Reminders

Infrastructure and Data Management

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Some Thoughts on the Demise of Violin Memory

By Eric Burgener

Violin Memory, one of the early high flyers in the All Flash Array (AFA) space, filed for Chapter 11 bankruptcy in December 2016. This blog discusses some of the issues around their predicament, and takes a look at how the AFA market's use of custom flash modules (CFMs) (which Violin used in the Flash Storage Platform) has been impacted in enterprise-class arrays over the last couple of years.


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The upcoming OpenStack Summit in Barcelona builds on a familiar theme: The unprecedented momentum that OpenStack has gained (and continues to gain) amongst firms of all shapes and sizes: enterprises, cloud and telecom services providers and hyperscalers. At the summit, the community will seek to showcase the fruits of streamlining product development and project coordination, maintaining currency with market trends, and more importantly that it is actively listening to its constituents of developers, end-users and vendors. IDC anticipates that their release message for the “Newton” release “One versatile platform” backed by key themes such as scalability, resiliency and user experience, will resonate stronger and louder with attendees, setting the stage for an even bigger footprint for OpenStack in 2017.


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As flash storage and network throughput evolve through the next several technology generations, a significant imbalance looms. As organizations decide which storage architecture they should go with - network storage or hyperconverged - it is important to understand how these two technologies are evolving in their own IT infrastructure.


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At the recently held HPE Discover conference, HPE made Synergy - it's foray into Composable Infrastructure solutions. This announcement is timely as IDC is in the process of formalizing its research on Composable and Disaggregated Infrastructure. This blog post is meant to provide a quick take on how IDC's views this technology, and the impact it will have on the storage, server and networking markets.


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Starting with the June 2016 Tracker release, we will be using an updated All Flash Array (AFA) taxonomy that is more inclusive. In a nutshell any arrays that ship from the factory in all-flash configurations and do NOT optionally support hard disk drives (HDDs) will be considered AFAs. There will be three classes (or types) of AFAs, defined based on pedigree, to help customers understand key differences between them.


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Performance Games?

By Eric Burgener

Performance numbers released by vendors about their storage arrays are often based on "hero tests" that do not provide much help in communicating how a system will perform on real-world workloads. Should the vendor community strive for more realistic tests, or should customers come to better understand the limitations of existing tests? This blog explores these topics based on an informal lunch time round table discussion at IDC Directions West on March 2.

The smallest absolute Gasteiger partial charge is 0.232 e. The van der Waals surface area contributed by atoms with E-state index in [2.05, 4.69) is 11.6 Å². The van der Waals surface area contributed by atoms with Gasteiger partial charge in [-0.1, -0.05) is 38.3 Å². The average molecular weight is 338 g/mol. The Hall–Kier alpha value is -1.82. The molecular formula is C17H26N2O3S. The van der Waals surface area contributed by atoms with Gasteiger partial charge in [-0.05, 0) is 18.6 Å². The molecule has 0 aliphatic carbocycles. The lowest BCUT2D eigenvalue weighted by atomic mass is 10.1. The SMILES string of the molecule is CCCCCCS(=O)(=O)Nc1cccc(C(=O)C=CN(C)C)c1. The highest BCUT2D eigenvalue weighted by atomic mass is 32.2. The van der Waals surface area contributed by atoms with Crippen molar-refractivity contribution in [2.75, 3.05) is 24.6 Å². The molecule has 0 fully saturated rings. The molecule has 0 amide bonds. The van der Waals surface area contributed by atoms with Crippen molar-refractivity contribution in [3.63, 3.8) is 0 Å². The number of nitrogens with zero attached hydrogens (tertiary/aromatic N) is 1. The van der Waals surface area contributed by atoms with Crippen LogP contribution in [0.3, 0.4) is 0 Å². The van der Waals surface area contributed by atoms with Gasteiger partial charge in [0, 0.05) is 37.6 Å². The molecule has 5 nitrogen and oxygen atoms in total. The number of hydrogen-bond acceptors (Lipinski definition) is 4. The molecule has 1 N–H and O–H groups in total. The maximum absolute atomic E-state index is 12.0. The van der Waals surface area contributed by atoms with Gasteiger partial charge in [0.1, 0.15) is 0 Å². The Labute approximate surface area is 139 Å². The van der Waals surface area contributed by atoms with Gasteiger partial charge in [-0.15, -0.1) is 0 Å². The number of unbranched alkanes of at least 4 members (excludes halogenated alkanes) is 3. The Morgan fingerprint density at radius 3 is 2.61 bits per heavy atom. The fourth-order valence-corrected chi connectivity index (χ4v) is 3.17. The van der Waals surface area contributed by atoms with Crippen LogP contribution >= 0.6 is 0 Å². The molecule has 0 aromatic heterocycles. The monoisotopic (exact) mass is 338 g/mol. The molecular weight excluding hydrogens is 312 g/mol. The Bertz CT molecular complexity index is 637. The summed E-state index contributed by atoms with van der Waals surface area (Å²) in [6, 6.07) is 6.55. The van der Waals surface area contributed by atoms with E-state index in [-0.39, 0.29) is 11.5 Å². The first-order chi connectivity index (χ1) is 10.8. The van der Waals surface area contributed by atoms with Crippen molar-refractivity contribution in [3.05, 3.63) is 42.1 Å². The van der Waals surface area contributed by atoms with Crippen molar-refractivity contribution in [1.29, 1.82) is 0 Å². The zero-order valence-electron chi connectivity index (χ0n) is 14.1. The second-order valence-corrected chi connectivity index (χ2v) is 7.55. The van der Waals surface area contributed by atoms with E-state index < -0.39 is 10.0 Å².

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This blog post discusses flash-enabled storage architectures like the new EMC VMAX All-Flash that will continue to underpin the modern datacenter, but additionally enable new workloads and drive economic benefits. Flash has compelled storage suppliers like EMC to go back to the drawing board – to re-engineer storage architectures and capitalize on the transformational value of flash. The results are systems like the VMAX All Flash, which delivers unprecedented levels of performance and scale while bringing the gold standard of VMAX services that customers have come to rely on.


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Recent data from IDC research shows that show why dedicated IP storage networks have become the preferred industry solution not only for today’s workloads, but for the future growth in new applications that businesses will require. The bottom line is that businesses already utilize storage-optimized networks for mission-critical storage traffic—and increasingly they must treat business-critical applications in the same manner.


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The Evolving All Flash Array (AFA) Market

By Eric Burgener

Having just completed an extensive evaluation of what IDC considers to be the relevant players in the AFA market with the IDC AFA MarketScape, several things are becoming increasingly clear to me about this market:


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The shift to the 3rd Platform will be remarkable but disruptive. IDC predicts that virtually all new strategic IT investments made by enterprises through 2020 will go toward 3rd Platform technologies and solutions. The software-defined IT infrastructure that supports next-generation 3rd Platform applications must be agile, resilient, scalable on demand, and manageable in a capex-friendly fashion. As suppliers prepare to deliver this next-generation infrastructure, they'll need to focus on providing value via a portfolio of offerings — each designed to serve as a cog in a "cloud scale" datacenter. The ScaleIO Node from EMC is an example of such an offering. The 3rd Platform is the new core of IT market growth — and software-defined storage (infrastructure) is a crucial element of that growth.


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IDC's Infrastructure and Data Management Blog is the home for IDC storage analysts to share their thoughts on technology, market and industry trends, announcements, movers and shakers, innovative ideas, and recent research.

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